• Fabio Paolo Barbieri

    I did not know what to think about fracking, till I saw the way fracking companies behaved. By their fruits ye shall know them. People who try to slap lifelong bans on free speech on small children and who ignore the right to live of the people they work amongst cannot be doing good work.

  • Elmwood

    And just think, most if not all of the GOP supports more government deregulation, especially in the oil and gas sector while simultaneously rejecting the theory of anthropocentric global warming with all the scientific evidence and the 1,000s of peer reviewed scientific papers that pretty much prove it’s occurring.

    How can anyone take these jerks seriously at this point? Texans are literally trading their water for oil…

    .

    • Vicq_Ruiz

      Actually, I don’t reject the theory of anthropocentric global warming. But what it suggests to me is that we should replace as much oil and coal as we can with more natural gas, more hydropower (dams) and more nuclear.

      And by the way, anyone is welcome to trade their water, provided that they own the water rights, for oil, Tex-Mex chili, Arbuckle’s boiled coffee, iPods, or Beanie Babies as far as I am concerned.

  • ivan_the_mad

    “At the very time when the development of economic life could mitigate social inequalities (provided that it be guided and coordinated in a reasonable and human way), it is often made to embitter them; or, in some places, it even results in a decline of the social status of the underprivileged and in contempt for the poor.” — Gaudium et Spes 63

  • Andy

    Why is anyone shocked – an interesting article about the energy industry –

    http://www.arktimes.com/arkansas/the-forgotten-mayflower-residents/Content?oid=3007639&showFullText=true

    Money trumps all in this country – not people, because people are fungible, not honor, because there is honor among thieves –

  • AnsonEddy

    It would be interesting to see an application of Catholic social teaching applied to water rights policy, especially in those parts of the country lying east of the Rocky Mountains and west of the 100th Meridian which John Wesley Powell identified as needing special consideration due to the arid nature of the environment. Now we’ve had over a century of water rights policies. The folks in the arid west realized that the old policy of riparian water rights wherein you could utilize any streamflow provided you didn’t diminish flow for downstream users wouldn’t work in a country where streamflows were so paltry that any use would necessarily diminish downstream availability, so they came up with prior appropriation rights aka Colorado Doctrine wherein water rights were appropriated in time where the first person to put the water source to “beneficial use” had primary right to it. Now we argue about what constitutes beneficial, but we haven’t really created a hierarchy of beneficial uses. Obviously one would expect in a just society that drinking water trumps industrial use, but even then you are going to end p with sticky situations. Someone had the brilliant idea to build a gambling mecca in the middle of the Nevada desert. It takes millions of gallons of water to keep the showers and drinking fountains going in Las Vegas, and in times of drought we expect that the family rancher will kill his dehydrated livestock to keep the potable water flowing to Mandalay Bay Casino, but where is the justice there when the thirsty chose to make their home in the desert? Anyway, it would be an interesting topic to read about.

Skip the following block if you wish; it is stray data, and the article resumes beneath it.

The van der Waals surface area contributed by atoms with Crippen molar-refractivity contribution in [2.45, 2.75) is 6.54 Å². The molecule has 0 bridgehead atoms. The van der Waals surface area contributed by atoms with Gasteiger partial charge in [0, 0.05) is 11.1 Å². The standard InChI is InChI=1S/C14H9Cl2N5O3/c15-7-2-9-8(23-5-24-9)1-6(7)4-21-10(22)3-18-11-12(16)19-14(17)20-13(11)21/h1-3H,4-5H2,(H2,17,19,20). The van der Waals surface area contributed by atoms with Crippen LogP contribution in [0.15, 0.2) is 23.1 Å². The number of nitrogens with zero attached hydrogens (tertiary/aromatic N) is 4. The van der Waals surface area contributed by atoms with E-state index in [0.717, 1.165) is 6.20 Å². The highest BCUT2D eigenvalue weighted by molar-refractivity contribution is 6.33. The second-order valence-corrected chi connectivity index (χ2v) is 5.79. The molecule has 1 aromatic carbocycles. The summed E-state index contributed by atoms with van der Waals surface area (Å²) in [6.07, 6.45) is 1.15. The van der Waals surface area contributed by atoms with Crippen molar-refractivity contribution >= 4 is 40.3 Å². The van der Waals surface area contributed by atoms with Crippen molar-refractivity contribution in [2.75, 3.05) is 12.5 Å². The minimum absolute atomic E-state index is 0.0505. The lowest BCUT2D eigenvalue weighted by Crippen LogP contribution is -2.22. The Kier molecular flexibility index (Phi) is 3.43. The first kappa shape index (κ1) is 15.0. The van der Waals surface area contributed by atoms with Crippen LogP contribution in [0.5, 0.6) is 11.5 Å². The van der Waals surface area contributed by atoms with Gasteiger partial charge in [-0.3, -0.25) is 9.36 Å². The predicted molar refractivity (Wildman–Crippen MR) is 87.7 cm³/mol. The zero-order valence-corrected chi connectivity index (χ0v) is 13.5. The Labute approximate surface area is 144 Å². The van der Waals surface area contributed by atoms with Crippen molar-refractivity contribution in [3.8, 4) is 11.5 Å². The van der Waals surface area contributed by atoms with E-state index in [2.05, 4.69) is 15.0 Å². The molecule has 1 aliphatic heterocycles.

• http://www.likelierthings.com/ Jon W

      It would be interesting to see an application of Catholic social teaching applied to water rights policy

      I would, too. Unfortunately, we’re going to have to get both the right and the left in this country to make a few metaphysical concessions that they seem congenitally unable to make.

  • The Deuce

    OTOH, getting water to people isn’t free because it requires resources – particularly oil. I would like a more complete accounting of the details of this particular case before I make up my mind about it.

    • Andy

      Moving water to people requires energy, not necessarily oil or natural gas. By the way most of what we are “fracking from the ground” is being sent overseas to make money for the energy concerns involved in fracking.

      • The Deuce

        It requires energy, and in order to be affordable to get it to lots of people, the energy itself must be affordable. Oil and natural gas are affordable, and fracking helps to make energy in general more affordable by increasing the supply of it, regardless of where the demand is. Quite a few people elsewhere would be going without food and water if we all of a sudden decided there will be no more fracking. Again, I want to hear more than this one-sided presentation of what’s
        going on in this particular town before I make up my mind about it.

        • Marthe Lépine